Italy 2006

Palermo, Sicily: 29 May to 1 June

Palermo is the capital of Sicily: a vibrant and busy city with many reminders of its past: Norman castles and churches, mosques, and the ruins of buildings bombed in WW2. We stayed in an apartment near the centre. Although it was called a "B&B", breakfast consisted of a voucher to take to a bar across the main street where we were served cornetti and coffee. A very Italian start to the day.

The front door of our B&B was across a square from the church of San Francisco d'Assisi: this is the church's facade.

A detail of the arch around the chruch door.

The small square outside the church is filled with restaurant tables. Three restaurants share it, apparently amicably. It was pleasant and convenient, so we ate there twice.

The two main roads of Palermo cross at Quatro Canti, a rather cramped crossroads rather than a majestic square. This is one of the curved buildings that occupy each quadrant.

The graceful understatement of the church of Santa Caterina.

The ceiling of San Domenico.

The ancient church of San Cataldo, which has three domes in Arabic style.

Palermo cathedral.

Dome of the church of San Guiseppe dei Teatini

A deli in Palermo, quite typical of Italian food shops.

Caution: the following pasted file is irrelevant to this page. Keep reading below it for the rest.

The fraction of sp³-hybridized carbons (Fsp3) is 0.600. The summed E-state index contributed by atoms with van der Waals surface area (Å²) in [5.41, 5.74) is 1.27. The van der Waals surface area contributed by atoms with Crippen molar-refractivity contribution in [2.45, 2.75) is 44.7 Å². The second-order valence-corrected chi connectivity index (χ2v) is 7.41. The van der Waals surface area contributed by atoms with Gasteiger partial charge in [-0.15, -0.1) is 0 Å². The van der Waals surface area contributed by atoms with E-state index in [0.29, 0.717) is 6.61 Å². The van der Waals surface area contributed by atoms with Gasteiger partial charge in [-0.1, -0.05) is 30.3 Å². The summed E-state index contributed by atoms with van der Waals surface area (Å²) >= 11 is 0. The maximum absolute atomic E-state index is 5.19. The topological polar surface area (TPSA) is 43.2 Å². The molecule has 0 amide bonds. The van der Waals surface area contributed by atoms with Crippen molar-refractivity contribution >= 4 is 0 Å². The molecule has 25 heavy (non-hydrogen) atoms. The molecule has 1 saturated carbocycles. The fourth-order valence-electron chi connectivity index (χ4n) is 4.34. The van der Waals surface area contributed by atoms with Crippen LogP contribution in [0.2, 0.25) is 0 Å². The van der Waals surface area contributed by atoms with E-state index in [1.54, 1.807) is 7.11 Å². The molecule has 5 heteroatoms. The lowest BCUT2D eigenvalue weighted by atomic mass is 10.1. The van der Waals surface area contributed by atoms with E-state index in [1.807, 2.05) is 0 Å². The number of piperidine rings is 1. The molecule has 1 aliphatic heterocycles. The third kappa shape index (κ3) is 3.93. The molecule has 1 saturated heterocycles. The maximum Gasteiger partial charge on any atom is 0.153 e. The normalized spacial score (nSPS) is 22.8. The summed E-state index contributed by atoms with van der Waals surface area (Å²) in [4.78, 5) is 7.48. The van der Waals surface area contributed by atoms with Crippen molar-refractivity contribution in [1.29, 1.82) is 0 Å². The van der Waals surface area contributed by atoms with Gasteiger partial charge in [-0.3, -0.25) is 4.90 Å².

Palermo has a lively market area, selling fresh vegetables...

 

and fish.

Courtyard inside the Palace of the Normans.

Chapel inside the Palace of the Normans.

Porta Nuova - the New Gate - was rebuilt in its present form in 1699 and still guards the western entrance to the city centre, despite the traffic inconvenience.

A horse and carriage wait patiently for another tourist.

The Teatro Politeama Garibaldi dominates its large piazza. When we were there, the piazza was taken up with a display of aerial photographs of all parts of the world, with ecological messages below in Italian and English.


Some 7 km west of Palermo is Monreale, still a separate town with a cathedral that was commissioned in 1166 and had its last major refurbishment completed in 1926.

The apse of Monreale cathedral.

The cloister of Monreale cathedral.

 

 

The fountain in one corner of the cloister (the back corner in the photo above).

The door of the cathedral.


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Copyright © 2006 by Nick and Lynn Booth. This page last edited 12 April, 2010
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